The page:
The best logos are distinctive, graphic and simple, which allows them to deftly convey an intended message in a such a way that the target audience will find easy to comprehend.
There are essentially five core principles that together shape an effective logo, so let’s take a closer look at the things you need to keep in mind when designing your brand logo.
Although simple designs are often difficult to design, putting in the effort here is worth it because simplicity facilitates easier brand recognition. Simple logos are uniquely equipped to communicate the essence of a brand because they are the product of a design process that has carefully refined the original concept into a final product that is unique and is not trying to do too much.
A refined brand logo has the ability to capture the attention of target audiences, even when it is barely glimpsed on packed in-store shelving or on motorway signage at 70 miles per hour.
The subject of a logo is not as important as the ability of the design to stick in the minds of a very particular target audience. Striving for both clarity and memorability is essential to ensuring that your brand stands out amongst your competition in the eyes of your ideal audience. Put simply, if your brand is not their first port of call, you’re doing something wrong.
You want your business to still be around in 15, 20 or even 50 years, right? Well, if you don’t want to have to go through the tricky process of redesigning your logo in 10 years, you need to invest time into the creation of a logo that will age well over the long-term. Trends come and go, which is why it is best to leave those firmly in the realm of the fashion industry. Longevity is a key building block of a powerful brand identity, so don’t think about what’s trending right now and instead focus on what makes you different.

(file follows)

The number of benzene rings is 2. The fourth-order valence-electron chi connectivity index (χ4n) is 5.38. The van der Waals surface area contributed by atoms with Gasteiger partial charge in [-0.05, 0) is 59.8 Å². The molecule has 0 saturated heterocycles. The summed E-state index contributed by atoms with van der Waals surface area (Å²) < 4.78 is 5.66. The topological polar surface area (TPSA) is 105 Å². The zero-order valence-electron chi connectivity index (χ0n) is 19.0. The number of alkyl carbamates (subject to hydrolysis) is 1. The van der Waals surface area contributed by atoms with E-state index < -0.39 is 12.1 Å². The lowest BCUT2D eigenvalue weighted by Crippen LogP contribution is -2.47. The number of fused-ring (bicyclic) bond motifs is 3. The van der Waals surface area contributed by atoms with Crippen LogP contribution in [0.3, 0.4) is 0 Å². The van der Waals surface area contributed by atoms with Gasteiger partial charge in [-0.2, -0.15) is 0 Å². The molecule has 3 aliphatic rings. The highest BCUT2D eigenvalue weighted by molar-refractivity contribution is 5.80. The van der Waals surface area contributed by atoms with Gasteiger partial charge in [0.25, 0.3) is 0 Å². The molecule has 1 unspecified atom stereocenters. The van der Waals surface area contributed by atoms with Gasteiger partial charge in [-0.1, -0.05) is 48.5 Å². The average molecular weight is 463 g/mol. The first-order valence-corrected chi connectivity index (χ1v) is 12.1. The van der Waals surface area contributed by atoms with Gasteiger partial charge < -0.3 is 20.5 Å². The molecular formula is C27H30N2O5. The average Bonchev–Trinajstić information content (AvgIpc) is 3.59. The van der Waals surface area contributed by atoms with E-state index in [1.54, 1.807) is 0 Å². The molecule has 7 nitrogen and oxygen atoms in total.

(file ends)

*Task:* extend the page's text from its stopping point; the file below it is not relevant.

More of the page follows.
It is highly likely that you intend to use your logo in a variety of ways, including on your website, across social media and in your digital and/or print marketing materials, which is why it is essential that it works effectively across a wide range of mediums. Functionality is vital and designing your logo in vector format will ensure that the final design can be dramatically scaled down or up without losing any of its clarity.
When in the midst of your design process, you might want to think about whether your logo design remains effective if it is:
– printed in monochrome
– printed the size of a stamp
– printed on a billboard
– printed in negative
Designing your logo in black and white could help you to focus on its concept, shape and form, over the highly subjective area of colour and tone.
Your logo needs to be appropriate for whatever you have defined as its intended purpose. So, for example, using a childlike font will be appropriate for a toy shop but it would not be appropriate for a bank or a corporate law firm. Remember, you don’t need your logo to be overly literal, because it will ultimately derive its meaning from the business it is visually representing.